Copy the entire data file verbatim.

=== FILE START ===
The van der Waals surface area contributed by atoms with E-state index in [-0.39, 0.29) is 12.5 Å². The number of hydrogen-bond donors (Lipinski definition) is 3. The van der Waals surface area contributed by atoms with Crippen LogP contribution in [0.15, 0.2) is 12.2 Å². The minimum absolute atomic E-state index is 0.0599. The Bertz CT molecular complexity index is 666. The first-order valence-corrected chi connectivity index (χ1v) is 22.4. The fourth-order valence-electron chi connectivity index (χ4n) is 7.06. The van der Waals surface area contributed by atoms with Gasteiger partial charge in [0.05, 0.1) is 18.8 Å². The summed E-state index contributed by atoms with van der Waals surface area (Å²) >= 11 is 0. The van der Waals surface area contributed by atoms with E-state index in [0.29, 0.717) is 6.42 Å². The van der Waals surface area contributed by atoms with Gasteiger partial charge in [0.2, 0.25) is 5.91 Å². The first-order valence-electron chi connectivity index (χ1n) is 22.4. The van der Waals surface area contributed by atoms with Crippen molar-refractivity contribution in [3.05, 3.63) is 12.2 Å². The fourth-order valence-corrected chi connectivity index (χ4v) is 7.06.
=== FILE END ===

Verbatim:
The van der Waals surface area contributed by atoms with E-state index in [-0.39, 0.29) is 12.5 Å². The number of hydrogen-bond donors (Lipinski definition) is 3. The van der Waals surface area contributed by atoms with Crippen LogP contribution in [0.15, 0.2) is 12.2 Å². The minimum absolute atomic E-state index is 0.0599. The Bertz CT molecular complexity index is 666. The first-order valence-corrected chi connectivity index (χ1v) is 22.4. The fourth-order valence-electron chi connectivity index (χ4n) is 7.06. The van der Waals surface area contributed by atoms with Gasteiger partial charge in [0.05, 0.1) is 18.8 Å². The summed E-state index contributed by atoms with van der Waals surface area (Å²) >= 11 is 0. The van der Waals surface area contributed by atoms with E-state index in [0.29, 0.717) is 6.42 Å². The van der Waals surface area contributed by atoms with Gasteiger partial charge in [0.2, 0.25) is 5.91 Å². The first-order valence-electron chi connectivity index (χ1n) is 22.4. The van der Waals surface area contributed by atoms with Crippen molar-refractivity contribution in [3.05, 3.63) is 12.2 Å². The fourth-order valence-corrected chi connectivity index (χ4v) is 7.06.